French President Emmanuel Macron honored 13 soldiers who were killed in Mali while on a mission. Some 2500 people gathered at courtyard of the Hotel National des Invalides in Paris to attend the commemoration ceremony. The soldiers died when two helicopters collided on November 25 while pursuing jihadists in northern Mali.
During his speech, President Emmanuel Macron said he "bowed to the sacrifice" of soldiers killed in Mali last week, "for France" and for "the people of the Sahel."
In a heavy atmosphere, the head of state honored "the fate of thirteen French", in presence of some 2,500 people, including the families of the victims, and politicians including former presidents François Hollande and Nicolas Sarkozy.
The thirteen coffins, each one covered with the tricolore, the French national flag, were carried by comrades of the killed soldiers and put down in the courtyard of the Invalides.
Macron read out all thirteen names with a brief description of the soldiers, praising the "courage" and "human qualities" of the soldiers.
"I bow to their sacrifice, they died for us all," said Emmanuel Macron. "They died on a mission for France, for the protection of the people of the Sahel, for the safety of their compatriots and for the freedom of the world, for all of us who are there."
It was the biggest single-day loss for the French military in nearly four decades and raised fresh questions about the effectiveness of France's 4,500-member Barkhane operation in Mali and four other countries in the Sahel.
The French forces in Mali are tasked with training local security forces to take on the jihadists, but so far these remain woefully unprepared despite years of pledges of more international funding and equipment.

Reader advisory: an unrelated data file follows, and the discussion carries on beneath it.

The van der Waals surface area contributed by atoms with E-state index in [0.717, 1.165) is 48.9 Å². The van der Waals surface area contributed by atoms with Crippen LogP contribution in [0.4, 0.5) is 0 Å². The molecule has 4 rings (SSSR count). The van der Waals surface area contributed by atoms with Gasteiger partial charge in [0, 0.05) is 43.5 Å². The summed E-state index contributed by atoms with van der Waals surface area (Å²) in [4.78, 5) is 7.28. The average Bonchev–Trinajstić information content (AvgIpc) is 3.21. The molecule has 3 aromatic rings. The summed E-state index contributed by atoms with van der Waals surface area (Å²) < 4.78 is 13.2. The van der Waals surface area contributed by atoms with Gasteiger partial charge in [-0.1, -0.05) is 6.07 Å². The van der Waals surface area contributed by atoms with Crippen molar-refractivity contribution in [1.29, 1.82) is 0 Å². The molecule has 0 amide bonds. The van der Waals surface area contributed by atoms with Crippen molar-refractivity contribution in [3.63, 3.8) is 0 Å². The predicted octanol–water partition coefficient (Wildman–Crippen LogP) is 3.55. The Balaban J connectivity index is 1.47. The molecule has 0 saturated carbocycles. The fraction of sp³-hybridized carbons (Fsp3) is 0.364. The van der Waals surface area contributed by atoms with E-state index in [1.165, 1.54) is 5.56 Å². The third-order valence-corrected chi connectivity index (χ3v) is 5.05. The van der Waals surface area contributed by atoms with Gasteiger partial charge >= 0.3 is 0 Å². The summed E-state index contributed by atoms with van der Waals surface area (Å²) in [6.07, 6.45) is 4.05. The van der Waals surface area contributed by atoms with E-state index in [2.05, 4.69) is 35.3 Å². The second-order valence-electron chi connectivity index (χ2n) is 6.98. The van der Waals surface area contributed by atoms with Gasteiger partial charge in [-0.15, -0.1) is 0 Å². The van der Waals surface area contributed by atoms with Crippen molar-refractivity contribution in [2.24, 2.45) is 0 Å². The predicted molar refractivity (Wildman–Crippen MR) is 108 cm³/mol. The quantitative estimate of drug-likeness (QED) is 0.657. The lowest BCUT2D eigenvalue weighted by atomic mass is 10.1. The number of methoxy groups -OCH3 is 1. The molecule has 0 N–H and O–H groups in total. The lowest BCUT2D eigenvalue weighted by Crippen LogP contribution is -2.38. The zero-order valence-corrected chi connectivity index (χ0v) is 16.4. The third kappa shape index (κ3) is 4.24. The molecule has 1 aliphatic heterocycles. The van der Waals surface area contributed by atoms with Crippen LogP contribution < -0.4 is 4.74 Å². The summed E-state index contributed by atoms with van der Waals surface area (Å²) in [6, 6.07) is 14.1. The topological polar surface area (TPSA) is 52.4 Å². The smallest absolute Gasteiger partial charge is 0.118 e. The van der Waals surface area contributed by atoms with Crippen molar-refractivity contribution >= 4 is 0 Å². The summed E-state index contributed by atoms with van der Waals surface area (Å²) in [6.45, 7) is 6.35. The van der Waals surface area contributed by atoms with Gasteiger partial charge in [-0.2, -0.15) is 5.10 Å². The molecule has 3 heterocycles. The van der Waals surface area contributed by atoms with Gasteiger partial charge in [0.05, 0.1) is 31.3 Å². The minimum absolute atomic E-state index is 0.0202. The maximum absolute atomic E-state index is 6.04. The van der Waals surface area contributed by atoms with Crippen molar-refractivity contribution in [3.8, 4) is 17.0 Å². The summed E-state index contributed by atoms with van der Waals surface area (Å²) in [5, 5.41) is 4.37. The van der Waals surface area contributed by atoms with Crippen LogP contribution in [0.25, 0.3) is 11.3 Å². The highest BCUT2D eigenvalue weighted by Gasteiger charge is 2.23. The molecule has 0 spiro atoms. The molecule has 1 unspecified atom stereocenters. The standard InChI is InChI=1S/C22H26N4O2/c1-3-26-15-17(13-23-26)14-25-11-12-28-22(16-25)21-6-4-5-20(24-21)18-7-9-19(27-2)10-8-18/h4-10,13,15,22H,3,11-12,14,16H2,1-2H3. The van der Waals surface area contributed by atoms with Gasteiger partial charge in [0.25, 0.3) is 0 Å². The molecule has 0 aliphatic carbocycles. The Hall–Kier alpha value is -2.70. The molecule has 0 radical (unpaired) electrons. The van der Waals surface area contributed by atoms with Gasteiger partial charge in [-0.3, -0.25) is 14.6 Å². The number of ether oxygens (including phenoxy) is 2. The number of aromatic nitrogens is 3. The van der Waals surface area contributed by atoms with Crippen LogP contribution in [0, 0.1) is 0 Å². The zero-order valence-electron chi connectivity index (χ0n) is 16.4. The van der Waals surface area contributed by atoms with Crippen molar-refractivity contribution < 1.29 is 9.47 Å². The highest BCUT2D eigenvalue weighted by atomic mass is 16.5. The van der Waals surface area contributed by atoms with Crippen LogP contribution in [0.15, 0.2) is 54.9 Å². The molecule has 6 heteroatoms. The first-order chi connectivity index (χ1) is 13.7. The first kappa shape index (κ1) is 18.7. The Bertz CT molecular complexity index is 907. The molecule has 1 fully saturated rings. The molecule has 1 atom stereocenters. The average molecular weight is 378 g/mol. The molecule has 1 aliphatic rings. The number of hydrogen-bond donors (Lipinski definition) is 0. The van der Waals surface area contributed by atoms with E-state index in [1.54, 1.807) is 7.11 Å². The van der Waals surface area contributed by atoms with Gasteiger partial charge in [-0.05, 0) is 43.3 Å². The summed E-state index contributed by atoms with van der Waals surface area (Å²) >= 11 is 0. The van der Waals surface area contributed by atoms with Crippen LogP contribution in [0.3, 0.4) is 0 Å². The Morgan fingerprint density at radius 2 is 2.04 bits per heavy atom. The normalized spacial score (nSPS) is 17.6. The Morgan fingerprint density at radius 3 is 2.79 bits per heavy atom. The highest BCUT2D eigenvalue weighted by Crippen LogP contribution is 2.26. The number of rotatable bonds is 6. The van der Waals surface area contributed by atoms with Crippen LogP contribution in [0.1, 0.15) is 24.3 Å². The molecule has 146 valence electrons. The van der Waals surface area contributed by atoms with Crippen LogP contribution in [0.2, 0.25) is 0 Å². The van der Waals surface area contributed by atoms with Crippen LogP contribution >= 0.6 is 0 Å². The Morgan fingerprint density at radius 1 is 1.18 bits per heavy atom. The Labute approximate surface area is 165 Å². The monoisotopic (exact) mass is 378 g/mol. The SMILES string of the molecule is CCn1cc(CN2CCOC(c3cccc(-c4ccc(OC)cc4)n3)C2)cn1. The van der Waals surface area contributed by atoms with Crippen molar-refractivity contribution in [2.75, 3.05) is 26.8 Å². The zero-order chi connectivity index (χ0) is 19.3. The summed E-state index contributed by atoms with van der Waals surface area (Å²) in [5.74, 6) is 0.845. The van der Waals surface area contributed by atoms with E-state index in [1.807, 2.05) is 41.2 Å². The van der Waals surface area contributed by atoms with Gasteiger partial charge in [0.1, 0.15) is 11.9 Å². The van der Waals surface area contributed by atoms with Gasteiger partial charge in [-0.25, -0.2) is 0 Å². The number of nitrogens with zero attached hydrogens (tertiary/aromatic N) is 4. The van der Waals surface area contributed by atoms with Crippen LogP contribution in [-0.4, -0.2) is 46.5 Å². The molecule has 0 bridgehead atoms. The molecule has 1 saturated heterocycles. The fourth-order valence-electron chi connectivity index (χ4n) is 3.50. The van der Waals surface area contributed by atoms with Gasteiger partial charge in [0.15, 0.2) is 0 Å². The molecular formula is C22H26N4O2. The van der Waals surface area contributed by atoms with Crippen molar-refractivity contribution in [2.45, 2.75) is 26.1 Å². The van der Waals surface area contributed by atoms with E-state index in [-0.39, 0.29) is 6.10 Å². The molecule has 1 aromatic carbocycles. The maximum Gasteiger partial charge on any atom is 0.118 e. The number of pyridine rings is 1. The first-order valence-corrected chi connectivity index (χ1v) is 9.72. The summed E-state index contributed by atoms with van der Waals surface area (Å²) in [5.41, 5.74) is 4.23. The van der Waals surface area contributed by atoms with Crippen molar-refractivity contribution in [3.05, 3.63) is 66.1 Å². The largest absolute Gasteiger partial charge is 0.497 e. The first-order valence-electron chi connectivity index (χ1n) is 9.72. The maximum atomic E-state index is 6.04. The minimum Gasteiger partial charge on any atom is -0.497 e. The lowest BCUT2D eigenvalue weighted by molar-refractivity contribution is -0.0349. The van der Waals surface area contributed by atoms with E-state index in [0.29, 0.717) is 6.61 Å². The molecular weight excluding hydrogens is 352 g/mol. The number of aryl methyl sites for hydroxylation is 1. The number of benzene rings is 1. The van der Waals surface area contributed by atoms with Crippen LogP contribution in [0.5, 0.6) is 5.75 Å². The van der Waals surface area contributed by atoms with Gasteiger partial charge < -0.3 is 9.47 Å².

Forty-one French soldiers have now died in the Sahel over the past six years.
The intervention began in 2013, when insurgents swept into Mali's north and rapidly advanced before being pushed back.
But despite France's presence the jihadists have regrouped to carry out deadly attacks and violence has spread to neighbouring countries.
Earlier on, Macron said the government would begin a thorough review of Barkhane in the wake of the helicopter accident, vowing that "all options are on the table".
He also reiterated his call for EU allies to step up their participation in the West Africa operation after years of failing to secure significant support.
Only Britain has contributed helicopters and security personnel, while the US provides intelligence on jihadist movements across an area the size of Western Europe.
So far, only the far-left France Unbowed party has openly called for the Barkhane troops to be brought home.
An Ifop poll for the Lettre de l'Expansion newsletter, published Monday, showed that 58 percent of respondents approve the Sahel operation, a level hardly changed from a previous poll in March 2013.